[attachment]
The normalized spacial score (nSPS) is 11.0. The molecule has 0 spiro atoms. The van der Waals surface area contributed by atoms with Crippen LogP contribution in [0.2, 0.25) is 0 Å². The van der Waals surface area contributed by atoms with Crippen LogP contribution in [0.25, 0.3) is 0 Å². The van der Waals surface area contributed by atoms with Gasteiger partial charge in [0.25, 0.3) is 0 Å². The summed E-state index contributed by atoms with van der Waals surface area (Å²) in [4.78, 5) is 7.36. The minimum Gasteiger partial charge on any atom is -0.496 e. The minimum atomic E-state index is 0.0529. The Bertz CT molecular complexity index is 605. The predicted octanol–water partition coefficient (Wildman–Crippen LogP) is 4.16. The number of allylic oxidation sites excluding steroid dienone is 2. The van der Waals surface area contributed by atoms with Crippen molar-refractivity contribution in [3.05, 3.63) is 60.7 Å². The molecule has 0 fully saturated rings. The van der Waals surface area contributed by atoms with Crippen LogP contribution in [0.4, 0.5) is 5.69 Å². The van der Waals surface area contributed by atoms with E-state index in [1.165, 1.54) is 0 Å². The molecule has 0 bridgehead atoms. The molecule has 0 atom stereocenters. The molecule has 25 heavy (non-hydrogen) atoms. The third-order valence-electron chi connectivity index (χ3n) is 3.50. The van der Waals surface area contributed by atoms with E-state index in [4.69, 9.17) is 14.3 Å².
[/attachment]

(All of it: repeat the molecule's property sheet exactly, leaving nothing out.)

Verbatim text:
The normalized spacial score (nSPS) is 11.0. The molecule has 0 spiro atoms. The van der Waals surface area contributed by atoms with Crippen LogP contribution in [0.2, 0.25) is 0 Å². The van der Waals surface area contributed by atoms with Crippen LogP contribution in [0.25, 0.3) is 0 Å². The van der Waals surface area contributed by atoms with Gasteiger partial charge in [0.25, 0.3) is 0 Å². The summed E-state index contributed by atoms with van der Waals surface area (Å²) in [4.78, 5) is 7.36. The minimum Gasteiger partial charge on any atom is -0.496 e. The minimum atomic E-state index is 0.0529. The Bertz CT molecular complexity index is 605. The predicted octanol–water partition coefficient (Wildman–Crippen LogP) is 4.16. The number of allylic oxidation sites excluding steroid dienone is 2. The van der Waals surface area contributed by atoms with Crippen molar-refractivity contribution in [3.05, 3.63) is 60.7 Å². The molecule has 0 fully saturated rings. The van der Waals surface area contributed by atoms with Crippen LogP contribution in [0.4, 0.5) is 5.69 Å². The van der Waals surface area contributed by atoms with E-state index in [1.165, 1.54) is 0 Å². The molecule has 0 bridgehead atoms. The molecule has 0 atom stereocenters. The molecule has 25 heavy (non-hydrogen) atoms. The third-order valence-electron chi connectivity index (χ3n) is 3.50. The van der Waals surface area contributed by atoms with E-state index in [4.69, 9.17) is 14.3 Å².